Self release [Release date 22.11.17]
Whether or not The Della Grants take their name from Muddy Waters grandmother or the American roots reggae singer Della Grant, there’s certainly a musical meeting of minds on an album that references blues, soul and even reggae.
You suspect that Leicester’s innovative blues-rockers The Della Grant think nothing of riding roughshod over a variety of influences in an attempt to forge their own style.
They are clearly on a mission to explore new contemporary roots music that leads to them to exciting possibilities, which they nail effortlessly while letting others worry about the label.
They eschew the well trodden blues-rock cliché’s of power chords, belligerent solos and vacuous lyrics, to follow their own granular path. This leads them from rock-blues through Americana to soul infected roots-rock and deep grooves.
‘Live Room Sessions’ is their second album – not forgetting a 4 track CD/EP – and the fact that it’s a live in the studio recording gives them an organic feel that works well for a band that is constantly evolving and shaping a new direction.
They are nothing if not self confident. Their first album was abrasively titled ‘Time For A Change’, while the following EP/CD ‘First Fix’ served as notice that they were moving in a slightly different direction than before.
‘Live Room Sessions Vol 1′ (it sounds as if they are already thinking about a follow up), is partly a reprise, as they revisit several previously issued rough diamonds and make them sparkle. It’s also a notable step forward in developing their own voice and style.
There’s a growing maturity at play and a welcome emphasis on songcraft that puts them just in front of their contemporaries.
Their bluster filled rock blues has a soulful bent, none more so than on the sparsely arranged, but atmospheric ‘Sunrise’ – on which Max Manning’s vocal phrasing sounds very much like The Spin Doctors’ Chris Barron, while guest trumpeter Tony Robinson brings an extra emotive input.
Then there’s ‘Too Fast’, a snaking guitar led piece featuring Manning’s soulful vocal, before the band comes in on the second verse with a weighty presence that evokes The Band.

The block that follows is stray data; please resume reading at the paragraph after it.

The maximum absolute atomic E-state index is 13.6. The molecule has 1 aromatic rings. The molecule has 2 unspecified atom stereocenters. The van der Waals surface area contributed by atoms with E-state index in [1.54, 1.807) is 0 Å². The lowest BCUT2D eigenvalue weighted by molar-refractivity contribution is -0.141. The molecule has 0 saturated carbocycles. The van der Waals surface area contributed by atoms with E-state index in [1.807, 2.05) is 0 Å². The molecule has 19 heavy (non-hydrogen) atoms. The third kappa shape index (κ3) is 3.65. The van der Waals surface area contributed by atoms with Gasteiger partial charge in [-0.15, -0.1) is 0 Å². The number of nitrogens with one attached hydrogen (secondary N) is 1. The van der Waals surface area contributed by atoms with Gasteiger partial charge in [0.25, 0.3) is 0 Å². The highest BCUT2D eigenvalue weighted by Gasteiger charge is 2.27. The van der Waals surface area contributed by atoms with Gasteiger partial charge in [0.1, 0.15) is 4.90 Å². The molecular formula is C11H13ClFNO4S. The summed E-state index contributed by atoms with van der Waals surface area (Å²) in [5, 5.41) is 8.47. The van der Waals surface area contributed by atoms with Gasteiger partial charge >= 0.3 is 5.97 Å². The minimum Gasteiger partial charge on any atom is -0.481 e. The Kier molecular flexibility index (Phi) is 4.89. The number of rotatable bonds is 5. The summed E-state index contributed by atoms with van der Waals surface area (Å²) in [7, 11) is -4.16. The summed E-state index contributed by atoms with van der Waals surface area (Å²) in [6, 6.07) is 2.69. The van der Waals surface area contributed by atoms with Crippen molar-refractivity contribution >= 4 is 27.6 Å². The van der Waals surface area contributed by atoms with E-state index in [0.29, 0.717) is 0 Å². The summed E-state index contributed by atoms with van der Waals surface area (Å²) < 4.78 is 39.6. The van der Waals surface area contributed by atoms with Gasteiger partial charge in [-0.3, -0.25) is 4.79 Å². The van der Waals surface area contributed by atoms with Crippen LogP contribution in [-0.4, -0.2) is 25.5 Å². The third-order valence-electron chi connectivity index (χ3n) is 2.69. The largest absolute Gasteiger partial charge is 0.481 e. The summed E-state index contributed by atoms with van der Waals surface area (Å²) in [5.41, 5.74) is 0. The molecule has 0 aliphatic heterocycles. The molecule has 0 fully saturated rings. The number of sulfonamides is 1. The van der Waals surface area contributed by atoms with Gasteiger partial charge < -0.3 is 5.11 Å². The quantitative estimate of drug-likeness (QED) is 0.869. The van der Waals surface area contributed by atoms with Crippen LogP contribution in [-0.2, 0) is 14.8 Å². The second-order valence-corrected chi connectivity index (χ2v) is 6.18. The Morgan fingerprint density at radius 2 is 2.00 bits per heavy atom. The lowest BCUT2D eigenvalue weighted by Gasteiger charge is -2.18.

There’s an undeniable Americana pull to their music with impassioned vocals and deeply embedded subtle grooves.
The album opens with Tom Best’s aching harp driven train-time blues ‘Lay My Head’, as they take us down that railroad track into the heart of an Americana landscape.
And while they don’t quite pursue a clean cut linear progression, they soak up the landscape and offer us musical snapshots of a wide musical horizon.
As a result ‘Live Sessions’ is a slow burner which takes several plays to join the dots, from the coruscating bombast of ‘The River’ to the honky-tonk, Stonesy feel of ‘William Clay’.
It’s an album that draws you in on different levels from the sharp contrast between ‘The River’ and ‘Sunrise’, to the intricate detail of ‘Fairground Soul, which drags us over the coals and into a climactic finish.
Then there’s the impressive ‘Weaker Man’, which moves from Andy Boulton’s descending bass line into a mighty shuffle, while Tom Best’s chording and rhythm playing is the perfect foil for Manning’s lead guitar. The song pulls us into several musical twist and turns, including a reggae feel on the hook and a jazzy mid-section, complemented by lyrical depth and a swing led finale.
The Della Grants have the same ragged feel of say The Faces, which sometimes masks coherent, well structured songs with steely licks, passionate vocals and tasteful solos. They are also anchored by the subtle stuttering rhythm section of drummer Tom Walker and bassist Andy Boulton, both of whom know the value of space and time.
The closing harp-led shuffle ‘Red Mist’ combines all their outstanding elements in swaggering finish that is the perfect resolution to all that’s gone before.
‘Live Room Sessions’ smoulders, flickers and eventually burns as the best albums should. It’s a triumph because the band successfully meets the challenge of delivering a unique style within extant genres. ****
Review by Pete Feenstra
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